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100 Highest Peaks in North America

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Re: 100 Highest Peaks in North America

Postby Sierra Ledge Rat » Sun May 27, 2012 2:06 pm

Perhaps the definition of "North America" should come from an official geology or geography organization.
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Re: 100 Highest Peaks in North America

Postby lcarreau » Sun May 27, 2012 2:43 pm

Geography was never one of my strongest subjects because of the politics involved, but these borders will probably eclipse the sands of time ..

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Re: 100 Highest Peaks in North America

Postby surgent » Sun May 27, 2012 5:56 pm

Sierra Ledge Rat wrote:Perhaps the definition of "North America" should come from an official geology or geography organization.


I propose an unnamed ridge in Nicaragua, elevation about 150 feet, that is the lowest saddle that connects the North American land mass to the South American land mass. Were the sea levels to rise to this ridge, only then would the American land mass separate into two distinct islands.
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Re: 100 Highest Peaks in North America

Postby Bruno » Mon May 28, 2012 11:23 am

Scott wrote:
Some consider Central America not a part of North America."


Who? :?: I've never heard of anyone or any source that considers Central America as not a part of North America.

More or less everybody living in Central America will not consider him/herself as part of North America.

Scott wrote:If not North America, which continent would it belong to?

America.

Scott wrote:It is not a seperate continent nor belongs to South America, but only north?

The problem is that there are several models regarding the number of continents. For the ones considering North America and South America as two different continents (usually the English-speaking countries plus the 7-Summits climbers), then it makes sense to include geographically Central America as part of North America. But if you consider only one continent for the whole "America(s)", then it is classically divided into three zones: South America, Central America and North America. This is the model used in every Latin American country.

Considering that SP is an English language website, I don't see a problem to include Central America with North America, but this would certainly hurt the sensitivity of many Spanish-speaking Central Americans.
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Re: 100 Highest Peaks in North America

Postby Baarb » Mon May 28, 2012 1:51 pm

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Re: 100 Highest Peaks in North America

Postby davehart » Thu Sep 13, 2012 5:25 am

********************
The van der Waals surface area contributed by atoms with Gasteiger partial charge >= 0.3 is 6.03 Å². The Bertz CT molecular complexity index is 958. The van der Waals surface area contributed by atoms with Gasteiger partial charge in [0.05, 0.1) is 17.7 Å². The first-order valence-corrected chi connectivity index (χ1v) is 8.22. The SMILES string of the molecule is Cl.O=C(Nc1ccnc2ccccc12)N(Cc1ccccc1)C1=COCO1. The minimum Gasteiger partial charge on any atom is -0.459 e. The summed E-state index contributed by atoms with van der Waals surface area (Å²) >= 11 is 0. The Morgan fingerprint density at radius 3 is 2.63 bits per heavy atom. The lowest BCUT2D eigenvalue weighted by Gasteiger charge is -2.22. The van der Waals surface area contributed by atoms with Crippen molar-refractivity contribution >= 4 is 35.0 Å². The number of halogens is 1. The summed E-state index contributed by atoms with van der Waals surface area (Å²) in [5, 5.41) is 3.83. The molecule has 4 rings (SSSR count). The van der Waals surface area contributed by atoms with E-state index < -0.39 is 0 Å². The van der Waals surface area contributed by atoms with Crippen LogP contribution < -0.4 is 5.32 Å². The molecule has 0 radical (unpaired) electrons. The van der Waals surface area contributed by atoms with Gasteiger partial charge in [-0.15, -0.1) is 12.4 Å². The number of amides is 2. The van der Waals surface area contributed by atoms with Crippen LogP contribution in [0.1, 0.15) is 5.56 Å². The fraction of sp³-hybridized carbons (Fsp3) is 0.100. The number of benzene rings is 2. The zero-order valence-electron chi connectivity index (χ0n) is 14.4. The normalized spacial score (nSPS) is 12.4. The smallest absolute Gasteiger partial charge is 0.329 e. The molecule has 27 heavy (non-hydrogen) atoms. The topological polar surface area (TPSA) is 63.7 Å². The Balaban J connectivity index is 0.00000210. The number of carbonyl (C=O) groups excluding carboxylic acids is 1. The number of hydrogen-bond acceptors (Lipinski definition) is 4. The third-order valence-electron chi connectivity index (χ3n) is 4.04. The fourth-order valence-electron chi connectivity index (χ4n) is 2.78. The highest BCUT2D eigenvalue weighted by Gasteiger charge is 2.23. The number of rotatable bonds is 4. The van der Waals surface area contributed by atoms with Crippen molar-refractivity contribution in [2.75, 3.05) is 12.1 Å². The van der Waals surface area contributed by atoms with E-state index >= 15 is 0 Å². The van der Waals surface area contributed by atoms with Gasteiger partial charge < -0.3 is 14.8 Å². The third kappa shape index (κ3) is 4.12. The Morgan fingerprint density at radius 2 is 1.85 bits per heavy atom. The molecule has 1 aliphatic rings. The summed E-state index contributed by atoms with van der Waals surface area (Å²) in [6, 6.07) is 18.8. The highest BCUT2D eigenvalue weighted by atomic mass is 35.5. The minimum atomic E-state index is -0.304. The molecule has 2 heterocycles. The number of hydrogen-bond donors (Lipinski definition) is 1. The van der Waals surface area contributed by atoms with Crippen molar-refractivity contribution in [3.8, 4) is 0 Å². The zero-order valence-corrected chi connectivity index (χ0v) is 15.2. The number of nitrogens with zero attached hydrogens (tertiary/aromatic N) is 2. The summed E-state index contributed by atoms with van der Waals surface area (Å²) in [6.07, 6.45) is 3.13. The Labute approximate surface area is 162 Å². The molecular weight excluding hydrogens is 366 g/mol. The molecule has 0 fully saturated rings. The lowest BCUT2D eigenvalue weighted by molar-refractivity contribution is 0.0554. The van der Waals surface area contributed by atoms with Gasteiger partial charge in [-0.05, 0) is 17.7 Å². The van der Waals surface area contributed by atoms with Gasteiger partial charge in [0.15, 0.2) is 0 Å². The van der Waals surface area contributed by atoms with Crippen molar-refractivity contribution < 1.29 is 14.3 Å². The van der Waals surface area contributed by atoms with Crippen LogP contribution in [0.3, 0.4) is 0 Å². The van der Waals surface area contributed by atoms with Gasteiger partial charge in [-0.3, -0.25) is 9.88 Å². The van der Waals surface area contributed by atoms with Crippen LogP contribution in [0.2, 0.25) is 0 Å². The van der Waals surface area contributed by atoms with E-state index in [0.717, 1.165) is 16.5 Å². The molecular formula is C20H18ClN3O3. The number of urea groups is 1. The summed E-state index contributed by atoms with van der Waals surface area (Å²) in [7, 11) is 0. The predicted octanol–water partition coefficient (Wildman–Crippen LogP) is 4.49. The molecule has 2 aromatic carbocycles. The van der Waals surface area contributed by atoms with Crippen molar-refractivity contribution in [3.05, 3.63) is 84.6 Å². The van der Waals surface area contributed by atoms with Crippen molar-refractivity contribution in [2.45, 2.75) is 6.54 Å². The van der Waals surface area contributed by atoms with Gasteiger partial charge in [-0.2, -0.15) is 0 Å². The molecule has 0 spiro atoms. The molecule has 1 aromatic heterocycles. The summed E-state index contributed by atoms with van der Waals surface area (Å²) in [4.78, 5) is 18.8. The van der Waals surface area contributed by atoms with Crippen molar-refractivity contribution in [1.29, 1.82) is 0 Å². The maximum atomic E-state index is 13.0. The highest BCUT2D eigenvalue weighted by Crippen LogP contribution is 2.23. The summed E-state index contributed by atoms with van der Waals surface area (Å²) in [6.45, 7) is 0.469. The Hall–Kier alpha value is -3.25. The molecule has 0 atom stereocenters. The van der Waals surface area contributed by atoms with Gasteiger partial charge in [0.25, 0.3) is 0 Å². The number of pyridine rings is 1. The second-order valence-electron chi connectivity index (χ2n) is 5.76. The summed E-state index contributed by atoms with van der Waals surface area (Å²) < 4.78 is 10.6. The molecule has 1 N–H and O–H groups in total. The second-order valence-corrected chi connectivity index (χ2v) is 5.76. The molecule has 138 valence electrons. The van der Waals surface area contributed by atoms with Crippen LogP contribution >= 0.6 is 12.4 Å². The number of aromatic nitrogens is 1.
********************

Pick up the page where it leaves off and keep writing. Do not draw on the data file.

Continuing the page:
I just returned from a California Sierra's trip where we completed the last 5 fourteeners there: Williamson, Tyndall, Split, and two non-300 foot prominence peaks Thunderbolt and Starlight. This now brings my tally of North American fourteeners to 100 of the 104 accepted peaks.

My discussion earlier describes the concept of a variable prominence criteria, on a state by state basis. One cannot simply apply a 300' prominence to Colorado and California, and also apply it to Alaska or Mexico. There must be geographic differences.

The last three arctic fourteeners may take a while, and Popo may never settle down enough for me to visit. But only time will tell.

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Re: 100 Highest Peaks in North America

Postby wfinley » Thu Sep 20, 2012 4:12 am

davehart wrote:The last three arctic fourteeners may take a while, and Popo may never settle down enough for me to visit. But only time will tell.

dave hart

Congrats Dave! What do you have left?
As for Popo... You might have make a trip from the Pioneer's Home for that one!
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Re: 100 Highest Peaks in North America

Postby davehart » Sat Sep 22, 2012 10:17 pm

I have remaining:
McArthur 14K' in Yukon St. Elias Range next to Logan. Tried north ridge in 2009, made it to 11K'.
Aello 14K' in Alaskan Wrangell Mtns. One of three Twaharpies peaks west of Bona.
Augusta 14K' in St. elias Range on Yukon/Alaska border.

Will be heading into one of these in May 2013, depending on preference of interested partners. Augusta North Ridge is most technically sustained with most objectiive serac and avalance exposure. McArthur is pretty straightforward snow ridge, with a bit of ice climbing though very safe. Aello is mostly glacier travel to a high camp at 12K', then a 50 degree snow and ice face to the summit. Very safe.

Always looking for a couple qualified partners for 2-3 weeks on any of these obscur peaks.

Dave
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Re: 100 Highest Peaks in North America

Postby lefty » Tue Oct 16, 2012 5:07 am

Here is a link to the front runner list on http://www.peakbagger.com for North America peaks with 500 feet of prominence.